One way that suburban sprawl is sometimes deemed unnatural is its preference to using cookie cutter design: where all the buildings are approximately the same size, their lot sizes are uniform, and the roads are of the same design, creating a gap in the spectrum in scale that is required from the multiplicity rule. Conversely, with the newly developing cities in China, there are many cities opting to build high rise buildings instead of lower density, human size scaled buildings, putting too much emphasis on the other end of the scale.

Measurements Independent of Size[edit | edit source]

As described earlier, a difficult problem arises when we try to compare cities of drastically different sizes such as Mankato, MN and New York City: the size and scale of the cities are just so drastically different, on the onset it seems to be finding similarities to a golf ball to a beach ball. At the root of the problem, there are two main causes. The first is attempting to find scale free indicators. A common practice is to compare cities on a "per capita" basis, where each individual is assigned a contribution to the aggregated city value. While this does allow us to compare very small places to very large ones in terms of assigning a value to every individual, this doesn't tell us the whole story, as illustrated by the second problem. As a city grows and becomes more densely populated, an interesting phenomena occurs within the city. People begin to interact more frequently with others, causing each person to become more productive within the place they live. Not only can this be seen in conventional figures such as GDP, but in other socioeconomic factors such as wages, number of patents, even crime and the spread of certain diseases. So even if we were to see a larger GDP per capita in a certain city, it only scratches the surface as to what makes the city more or less productive than the average city. We will explore the additive effect of these interactions, designated the Fifteen Percent Rule, then compare two scale free indicators: per capita and the Scale Adjusted Metropolitan Indicator developed by Bettencourt et al. in their 2010 paper 'Urban Scaling and Its Deviations.'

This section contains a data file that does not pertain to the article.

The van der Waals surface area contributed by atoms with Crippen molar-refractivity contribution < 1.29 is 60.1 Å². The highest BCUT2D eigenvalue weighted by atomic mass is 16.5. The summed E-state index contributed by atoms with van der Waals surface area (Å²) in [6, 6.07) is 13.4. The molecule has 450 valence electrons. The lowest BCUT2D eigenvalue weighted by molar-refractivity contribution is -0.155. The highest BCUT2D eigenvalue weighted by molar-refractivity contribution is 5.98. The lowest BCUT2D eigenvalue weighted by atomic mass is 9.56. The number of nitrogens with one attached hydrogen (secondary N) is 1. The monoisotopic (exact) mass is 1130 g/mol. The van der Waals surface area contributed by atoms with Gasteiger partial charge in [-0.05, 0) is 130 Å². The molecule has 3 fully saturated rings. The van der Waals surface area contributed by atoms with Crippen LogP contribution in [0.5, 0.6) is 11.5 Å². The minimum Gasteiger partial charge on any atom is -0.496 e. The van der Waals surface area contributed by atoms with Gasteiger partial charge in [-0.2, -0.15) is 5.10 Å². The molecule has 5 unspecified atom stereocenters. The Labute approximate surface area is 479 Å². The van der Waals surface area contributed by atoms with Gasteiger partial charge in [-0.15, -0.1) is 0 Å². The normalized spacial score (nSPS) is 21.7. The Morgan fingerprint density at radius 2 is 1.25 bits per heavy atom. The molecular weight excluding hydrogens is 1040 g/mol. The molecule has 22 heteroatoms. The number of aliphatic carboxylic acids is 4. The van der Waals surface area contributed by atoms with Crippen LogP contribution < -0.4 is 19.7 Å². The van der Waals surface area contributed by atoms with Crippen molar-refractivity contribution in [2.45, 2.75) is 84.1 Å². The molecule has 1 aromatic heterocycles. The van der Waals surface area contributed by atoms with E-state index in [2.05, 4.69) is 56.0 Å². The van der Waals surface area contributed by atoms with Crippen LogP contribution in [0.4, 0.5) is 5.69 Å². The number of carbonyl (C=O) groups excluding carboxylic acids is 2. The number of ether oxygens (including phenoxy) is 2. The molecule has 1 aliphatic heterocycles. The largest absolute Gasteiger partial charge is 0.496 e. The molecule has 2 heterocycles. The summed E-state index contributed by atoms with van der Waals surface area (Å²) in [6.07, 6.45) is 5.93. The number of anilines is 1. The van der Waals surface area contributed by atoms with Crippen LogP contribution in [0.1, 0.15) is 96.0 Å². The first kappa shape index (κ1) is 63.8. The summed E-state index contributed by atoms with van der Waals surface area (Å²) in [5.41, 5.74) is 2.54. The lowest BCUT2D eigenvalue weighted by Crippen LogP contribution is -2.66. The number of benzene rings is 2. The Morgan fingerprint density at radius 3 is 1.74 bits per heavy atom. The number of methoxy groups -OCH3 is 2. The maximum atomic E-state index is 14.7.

The Fifteen Percent Rule[edit | edit source]